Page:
Electrical Engineering ⇒ Topic : Back e.m.f. or Polarisation Potential
Back e.m.f. or Polarisation Potential
The process of electrolysis is carried out in an apparatus called voltameter or electrolytic cell. When external d.c. voltage is applied across the electrodes, an e.m.f. is set up between each electrode and the electrolyte which opposes the external d.c. voltage. This opposing e.m.f. is called back e.ml (Eh) of the electrolyte and is produced due to the coating of electrodes by the products of electrolysis. This effect is called polarisation and for this reason, back e.m.f. is also called polarisation potential.
The e.m.f set up in the voltameter which opposes the external d.c. voltage is called back e.m.f. of the electrolyte.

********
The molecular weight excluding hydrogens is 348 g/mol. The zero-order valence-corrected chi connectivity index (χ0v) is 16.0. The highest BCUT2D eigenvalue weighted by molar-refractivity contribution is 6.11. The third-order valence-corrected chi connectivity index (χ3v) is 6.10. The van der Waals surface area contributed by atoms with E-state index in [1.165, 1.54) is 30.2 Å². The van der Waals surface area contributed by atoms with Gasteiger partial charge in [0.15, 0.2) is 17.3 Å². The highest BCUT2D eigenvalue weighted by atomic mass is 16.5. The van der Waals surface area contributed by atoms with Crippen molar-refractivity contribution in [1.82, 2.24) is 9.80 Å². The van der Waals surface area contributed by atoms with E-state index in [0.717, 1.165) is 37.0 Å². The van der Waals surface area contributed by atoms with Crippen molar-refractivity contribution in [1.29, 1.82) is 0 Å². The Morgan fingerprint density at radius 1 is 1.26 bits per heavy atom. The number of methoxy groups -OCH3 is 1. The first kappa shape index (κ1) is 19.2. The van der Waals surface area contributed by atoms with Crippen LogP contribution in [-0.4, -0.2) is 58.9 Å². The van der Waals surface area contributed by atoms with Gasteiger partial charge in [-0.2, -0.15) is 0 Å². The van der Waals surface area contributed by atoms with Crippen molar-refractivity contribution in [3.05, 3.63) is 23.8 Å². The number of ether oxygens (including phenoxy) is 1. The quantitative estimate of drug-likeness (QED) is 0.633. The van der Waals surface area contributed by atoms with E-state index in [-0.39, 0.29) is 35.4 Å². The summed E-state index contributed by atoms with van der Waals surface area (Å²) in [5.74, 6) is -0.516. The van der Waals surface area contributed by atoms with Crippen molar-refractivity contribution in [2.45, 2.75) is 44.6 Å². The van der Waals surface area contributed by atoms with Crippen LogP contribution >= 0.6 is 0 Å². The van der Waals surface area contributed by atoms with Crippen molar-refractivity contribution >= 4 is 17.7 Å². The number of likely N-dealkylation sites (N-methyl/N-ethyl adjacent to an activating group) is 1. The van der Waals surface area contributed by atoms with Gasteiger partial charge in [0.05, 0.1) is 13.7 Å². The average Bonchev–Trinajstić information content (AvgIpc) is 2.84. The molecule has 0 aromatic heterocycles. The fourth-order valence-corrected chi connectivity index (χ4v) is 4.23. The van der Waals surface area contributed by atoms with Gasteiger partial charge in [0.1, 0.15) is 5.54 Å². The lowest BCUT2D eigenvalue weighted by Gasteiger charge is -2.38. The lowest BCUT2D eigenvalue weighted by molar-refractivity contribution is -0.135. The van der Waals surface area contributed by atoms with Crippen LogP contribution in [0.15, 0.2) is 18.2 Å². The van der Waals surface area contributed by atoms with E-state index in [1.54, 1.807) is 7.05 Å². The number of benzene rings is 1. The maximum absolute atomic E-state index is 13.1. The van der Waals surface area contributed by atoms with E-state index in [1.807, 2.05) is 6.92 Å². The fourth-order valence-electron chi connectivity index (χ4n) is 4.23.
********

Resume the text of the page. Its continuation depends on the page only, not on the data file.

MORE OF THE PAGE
The value of back e.m.f. is different for different electrolytes. For acids and alkalies which evolve hydrogen and oxygen, its value is about 1.7 V. For other electrolytes, the value of back e.m.f. depends on the particular salt and generally lies between 0.5 V and 2 V for normal solutions.
Voltage equation for electrolysis. For electrolysis, the applied external d.c. voltage V must overcome the back e.m.f. (Eb) and voltage drop (IRe,) in the electrolyte i.e.
where V = External d.c. voltage
Eb = Back e.m.f. of electrolyte
I = Circuit current
Re = Resistance of electrolyte
Therefore, in order to carry out electrolysis at an appreciable rate, the external d.c. voltage V must be atleast equal to Eb + IRe. If the external d.c. voltage is less than this value, electrolysis will not take place.
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